This blog title pretty well describes my day yesterday. First, it was Friday. No explanation needed there. Even better, it was planting day.
A group of us at work have come together to plant a container garden outside the patio of one of the buildings. We’ve been planning this for quite some time and have had several meetings to discuss what we’d plant–veggies; when we’d plant–Earth Day; steps needed to take to get this done–get seeds, containers, soil, signs, building approval, watering schedule, weeding volunteers, etc.
As these things tend to go, one thing led to another. I’ve mentioned before that I work with seed and plant experts, so at sometime along the way (like Meeting One) we decided we needed their, ahem, “engagement” in this project. And by that I mean we went begging, asking for quality seed, assistance to grow out the seed and maybe even a little bit of agronomic support. We’d do the rest! Honest. Especially the planting on a Friday part.
“Engagement” wasn’t an issue. This small project taps right to the roots of the joys of gardening. Lots of us love to get our hands dirty; and are as passionate about home gardening as we are about farming. Even one volunteer brought everyone rosemary plants he started at home from seed. Kind of a party favor, if you will. And Nick, a marketing manager for Seminis Vegetable Seeds, was more than happy to provide seeds and supplies so we could showcase the products he is so proud of on campus.
Here’s the lineup of what we’ve got going on. Many are AAS selections. Maybe you’ve planted some of these seeds in your own vegetable gardens:
- Lettuce: Amanda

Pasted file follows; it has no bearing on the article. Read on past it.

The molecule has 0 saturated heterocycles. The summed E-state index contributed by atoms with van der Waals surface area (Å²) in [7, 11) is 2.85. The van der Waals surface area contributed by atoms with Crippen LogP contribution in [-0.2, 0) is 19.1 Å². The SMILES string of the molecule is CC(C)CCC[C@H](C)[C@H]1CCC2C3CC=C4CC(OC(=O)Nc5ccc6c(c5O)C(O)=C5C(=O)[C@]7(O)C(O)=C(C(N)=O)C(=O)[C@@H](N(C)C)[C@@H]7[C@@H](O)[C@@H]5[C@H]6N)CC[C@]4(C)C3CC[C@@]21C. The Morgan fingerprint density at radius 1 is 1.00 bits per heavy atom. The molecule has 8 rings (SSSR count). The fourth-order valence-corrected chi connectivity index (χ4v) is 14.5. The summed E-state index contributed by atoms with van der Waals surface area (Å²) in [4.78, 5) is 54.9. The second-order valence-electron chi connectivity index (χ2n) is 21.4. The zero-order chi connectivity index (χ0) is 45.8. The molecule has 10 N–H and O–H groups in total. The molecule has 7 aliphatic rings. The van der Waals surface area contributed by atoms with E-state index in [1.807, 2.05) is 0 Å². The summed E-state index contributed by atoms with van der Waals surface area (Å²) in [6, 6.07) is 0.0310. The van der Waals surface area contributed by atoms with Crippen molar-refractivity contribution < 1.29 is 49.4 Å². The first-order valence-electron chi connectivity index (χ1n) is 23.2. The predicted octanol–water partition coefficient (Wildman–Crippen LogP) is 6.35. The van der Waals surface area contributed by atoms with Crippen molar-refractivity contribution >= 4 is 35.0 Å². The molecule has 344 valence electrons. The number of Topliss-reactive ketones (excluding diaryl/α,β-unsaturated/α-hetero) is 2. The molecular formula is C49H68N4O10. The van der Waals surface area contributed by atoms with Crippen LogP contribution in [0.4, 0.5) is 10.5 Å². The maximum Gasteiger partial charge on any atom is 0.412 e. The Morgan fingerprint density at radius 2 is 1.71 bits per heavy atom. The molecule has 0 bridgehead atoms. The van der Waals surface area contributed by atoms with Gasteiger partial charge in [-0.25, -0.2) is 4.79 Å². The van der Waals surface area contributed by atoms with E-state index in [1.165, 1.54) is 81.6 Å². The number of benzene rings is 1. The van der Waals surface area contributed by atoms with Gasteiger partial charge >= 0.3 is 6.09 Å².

- Spinach: Green Beret
- Brocolli:” Artwork (AAS)
- Peppers: Flaming Flare Fresno (AAS), Emerald Fire Jalapeno (AAS), Hot Sunset Banana (AAS), Sweet Sunset Banana (AAS), Flaming Jade Serrano (AAS)
- Squash: Bossa Nova (AAS)
- Tomatoes: Better Boy, Rugged Boy SV0056TD, Dixie Red
- Cucumber: Gateway
- Custard Beans
Eric, one of our planting experts, explained over lunch that our patio garden will have some challenges. The garden’s location gets lots of sun, which is good. It also will give off lots of heat retained by the patio. Fruiting plants like tomatoes will require lots of watering–even on weekends. And we’ll need to be coordinated in our watering schedule. We don’t want to drown the plants and we don’t want to overwater them either.
I did learn this tidbit: Water deeply to encourage the roots to reach down to the water. I’m guilty of watering too lightly. That encourages shallow root growth. I’ll be more mindful of that in my garden this summer.
And he explained that we’ll need to be on the watch out for leaf molds and fungus, as well as critters who enjoy the fruits of our labor. You’ve heard me complain about squirrels and rabbits. This garden will in all likelihood also include deer.
What started as lots of gardending enthusiasts thinking “Wouldn’t it be neat to have a garden at work?” has become a reality that turned into a really neat way to meet and know new colleagues. We have more in common than where we work. We all love to garden. I’m thinking we could have a plant swap down the road.
Does your office or company gardening opportunities?